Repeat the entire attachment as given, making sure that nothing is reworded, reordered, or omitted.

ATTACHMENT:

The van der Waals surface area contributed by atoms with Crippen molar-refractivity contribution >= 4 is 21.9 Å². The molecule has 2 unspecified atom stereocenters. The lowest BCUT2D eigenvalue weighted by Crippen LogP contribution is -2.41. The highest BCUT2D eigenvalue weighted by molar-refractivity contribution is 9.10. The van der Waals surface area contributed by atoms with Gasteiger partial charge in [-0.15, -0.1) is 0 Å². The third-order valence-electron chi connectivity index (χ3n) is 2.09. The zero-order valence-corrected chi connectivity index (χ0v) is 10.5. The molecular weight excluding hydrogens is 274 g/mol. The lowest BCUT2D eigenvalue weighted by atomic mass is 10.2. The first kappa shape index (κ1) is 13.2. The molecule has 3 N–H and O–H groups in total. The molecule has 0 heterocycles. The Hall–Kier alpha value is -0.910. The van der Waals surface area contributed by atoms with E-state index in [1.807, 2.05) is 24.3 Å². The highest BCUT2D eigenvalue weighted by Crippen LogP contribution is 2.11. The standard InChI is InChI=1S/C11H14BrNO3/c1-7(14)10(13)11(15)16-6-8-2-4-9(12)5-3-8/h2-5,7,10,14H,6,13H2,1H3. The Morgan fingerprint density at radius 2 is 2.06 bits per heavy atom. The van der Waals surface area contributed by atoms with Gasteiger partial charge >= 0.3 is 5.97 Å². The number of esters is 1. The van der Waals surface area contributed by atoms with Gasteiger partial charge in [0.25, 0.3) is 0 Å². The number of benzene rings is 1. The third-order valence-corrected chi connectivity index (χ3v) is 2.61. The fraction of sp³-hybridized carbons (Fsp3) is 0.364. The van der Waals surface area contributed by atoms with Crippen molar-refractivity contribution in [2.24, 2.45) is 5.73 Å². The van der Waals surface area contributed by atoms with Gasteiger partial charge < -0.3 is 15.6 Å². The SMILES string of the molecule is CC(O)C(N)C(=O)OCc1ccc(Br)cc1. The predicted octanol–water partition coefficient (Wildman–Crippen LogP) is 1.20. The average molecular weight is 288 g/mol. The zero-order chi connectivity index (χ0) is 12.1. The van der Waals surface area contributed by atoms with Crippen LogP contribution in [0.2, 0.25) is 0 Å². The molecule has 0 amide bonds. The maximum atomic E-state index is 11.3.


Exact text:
The van der Waals surface area contributed by atoms with Crippen molar-refractivity contribution >= 4 is 21.9 Å². The molecule has 2 unspecified atom stereocenters. The lowest BCUT2D eigenvalue weighted by Crippen LogP contribution is -2.41. The highest BCUT2D eigenvalue weighted by molar-refractivity contribution is 9.10. The van der Waals surface area contributed by atoms with Gasteiger partial charge in [-0.15, -0.1) is 0 Å². The third-order valence-electron chi connectivity index (χ3n) is 2.09. The zero-order valence-corrected chi connectivity index (χ0v) is 10.5. The molecular weight excluding hydrogens is 274 g/mol. The lowest BCUT2D eigenvalue weighted by atomic mass is 10.2. The first kappa shape index (κ1) is 13.2. The molecule has 3 N–H and O–H groups in total. The molecule has 0 heterocycles. The Hall–Kier alpha value is -0.910. The van der Waals surface area contributed by atoms with E-state index in [1.807, 2.05) is 24.3 Å². The highest BCUT2D eigenvalue weighted by Crippen LogP contribution is 2.11. The standard InChI is InChI=1S/C11H14BrNO3/c1-7(14)10(13)11(15)16-6-8-2-4-9(12)5-3-8/h2-5,7,10,14H,6,13H2,1H3. The Morgan fingerprint density at radius 2 is 2.06 bits per heavy atom. The van der Waals surface area contributed by atoms with Gasteiger partial charge >= 0.3 is 5.97 Å². The number of esters is 1. The van der Waals surface area contributed by atoms with Gasteiger partial charge in [0.25, 0.3) is 0 Å². The number of benzene rings is 1. The third-order valence-corrected chi connectivity index (χ3v) is 2.61. The fraction of sp³-hybridized carbons (Fsp3) is 0.364. The van der Waals surface area contributed by atoms with Crippen molar-refractivity contribution in [2.24, 2.45) is 5.73 Å². The van der Waals surface area contributed by atoms with Gasteiger partial charge < -0.3 is 15.6 Å². The SMILES string of the molecule is CC(O)C(N)C(=O)OCc1ccc(Br)cc1. The predicted octanol–water partition coefficient (Wildman–Crippen LogP) is 1.20. The average molecular weight is 288 g/mol. The zero-order chi connectivity index (χ0) is 12.1. The van der Waals surface area contributed by atoms with Crippen LogP contribution in [0.2, 0.25) is 0 Å². The molecule has 0 amide bonds. The maximum atomic E-state index is 11.3.